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Order of destruction

 
 
Lilith
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      04-03-2008
Does the standard define the order in which objects declared in the
same scope are destructed when those objects go out of scope? This
has a bearing on some cleanup work I want to incorporate in one of my
classes.

TIA,
Lilith
 
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Martin York
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      04-03-2008
On Apr 3, 7:43 am, Lilith <(E-Mail Removed)> wrote:
> Does the standard define the order in which objects declared in the
> same scope are destructed when those objects go out of scope?


Yes.
Reverse order of creation.
 
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Lilith
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      04-03-2008
On Thu, 3 Apr 2008 08:35:52 -0700 (PDT), Martin York
<(E-Mail Removed)> wrote:

>On Apr 3, 7:43 am, Lilith <(E-Mail Removed)> wrote:
>> Does the standard define the order in which objects declared in the
>> same scope are destructed when those objects go out of scope?


>Yes.
>Reverse order of creation.


Thank you. That makes it much easier to maintain.

--
Lilith
 
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James Kanze
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      04-04-2008
On Apr 4, 1:22 am, Ron Natalie <(E-Mail Removed)> wrote:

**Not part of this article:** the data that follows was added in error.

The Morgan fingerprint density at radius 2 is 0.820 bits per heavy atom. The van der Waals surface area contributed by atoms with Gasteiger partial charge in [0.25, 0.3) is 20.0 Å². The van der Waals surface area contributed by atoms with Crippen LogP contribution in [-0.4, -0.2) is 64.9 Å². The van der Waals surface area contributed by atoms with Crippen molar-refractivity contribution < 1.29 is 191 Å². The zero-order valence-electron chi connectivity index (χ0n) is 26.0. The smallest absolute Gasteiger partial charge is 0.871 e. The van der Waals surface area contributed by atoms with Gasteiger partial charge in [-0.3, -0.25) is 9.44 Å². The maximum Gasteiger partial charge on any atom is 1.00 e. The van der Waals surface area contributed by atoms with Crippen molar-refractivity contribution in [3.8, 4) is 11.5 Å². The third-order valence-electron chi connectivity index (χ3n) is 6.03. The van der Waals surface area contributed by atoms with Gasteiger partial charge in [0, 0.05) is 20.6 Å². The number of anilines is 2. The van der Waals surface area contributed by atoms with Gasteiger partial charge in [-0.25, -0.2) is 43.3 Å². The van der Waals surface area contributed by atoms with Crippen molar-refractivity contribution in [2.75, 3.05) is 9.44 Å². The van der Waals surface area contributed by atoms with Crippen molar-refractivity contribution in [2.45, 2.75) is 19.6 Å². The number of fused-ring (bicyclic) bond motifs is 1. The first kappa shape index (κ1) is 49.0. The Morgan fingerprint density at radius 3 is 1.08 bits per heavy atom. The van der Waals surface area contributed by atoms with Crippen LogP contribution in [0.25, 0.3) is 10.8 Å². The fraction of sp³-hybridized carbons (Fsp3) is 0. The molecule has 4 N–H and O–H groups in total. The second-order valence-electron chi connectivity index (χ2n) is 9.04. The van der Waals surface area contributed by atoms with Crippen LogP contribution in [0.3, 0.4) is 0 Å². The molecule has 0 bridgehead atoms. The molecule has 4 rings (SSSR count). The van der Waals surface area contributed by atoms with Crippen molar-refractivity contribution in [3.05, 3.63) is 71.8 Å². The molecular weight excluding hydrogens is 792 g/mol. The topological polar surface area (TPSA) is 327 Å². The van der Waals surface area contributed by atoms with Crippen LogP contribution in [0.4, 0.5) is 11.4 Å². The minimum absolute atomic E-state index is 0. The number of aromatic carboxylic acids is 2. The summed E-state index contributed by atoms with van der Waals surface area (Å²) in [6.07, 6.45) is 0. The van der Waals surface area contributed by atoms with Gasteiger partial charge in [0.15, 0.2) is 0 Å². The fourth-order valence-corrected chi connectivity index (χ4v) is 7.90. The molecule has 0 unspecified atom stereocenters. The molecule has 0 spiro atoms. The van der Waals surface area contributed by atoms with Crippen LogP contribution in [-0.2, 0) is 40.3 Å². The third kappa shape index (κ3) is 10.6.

> Lilith wrote:
> > Does the standard define the order in which objects declared
> > in the same scope are destructed when those objects go out
> > of scope? This has a bearing on some cleanup work I want to
> > incorporate in one of my classes.


> Scope has no meaning for object lifetime. It doesn't exist at
> runtime.


Yes and no. The concepts are definitely orthogonal, but for
historical reasons, in C++, object lifetime, or at least the
default object lifetime, is partially determined by the scope of
the object's definition.

> But, with the exception of the dynamic allocation where you
> specifically have control over when you destroy it, objects
> are always destructed in reverse order of construction.


Only within very restricted categories, and with numerous
exceptions. Reverse order is true for members of a class,
temporaries whose lifetime hasn't been extended, non-static
local variables, objects with static lifetime, and I think (but
I'm not sure) thrown objects. It's trivial, however, to create
examples where order of destruction is not the reverse of
construction: anytime a temporary is bound to a const reference,
for example, or is used to initialize an other object; or between
static and non-static local variables. E.g.:

void
f()
{
MyClass a ;
static MyClass b ;
}

Order of construction: a, then b. Order of destruction, a, and
sometime well after leaving f, b. (Throw in a call to exit() at
the end of f, and the issue becomes even less clear---a will
never be destructed.)

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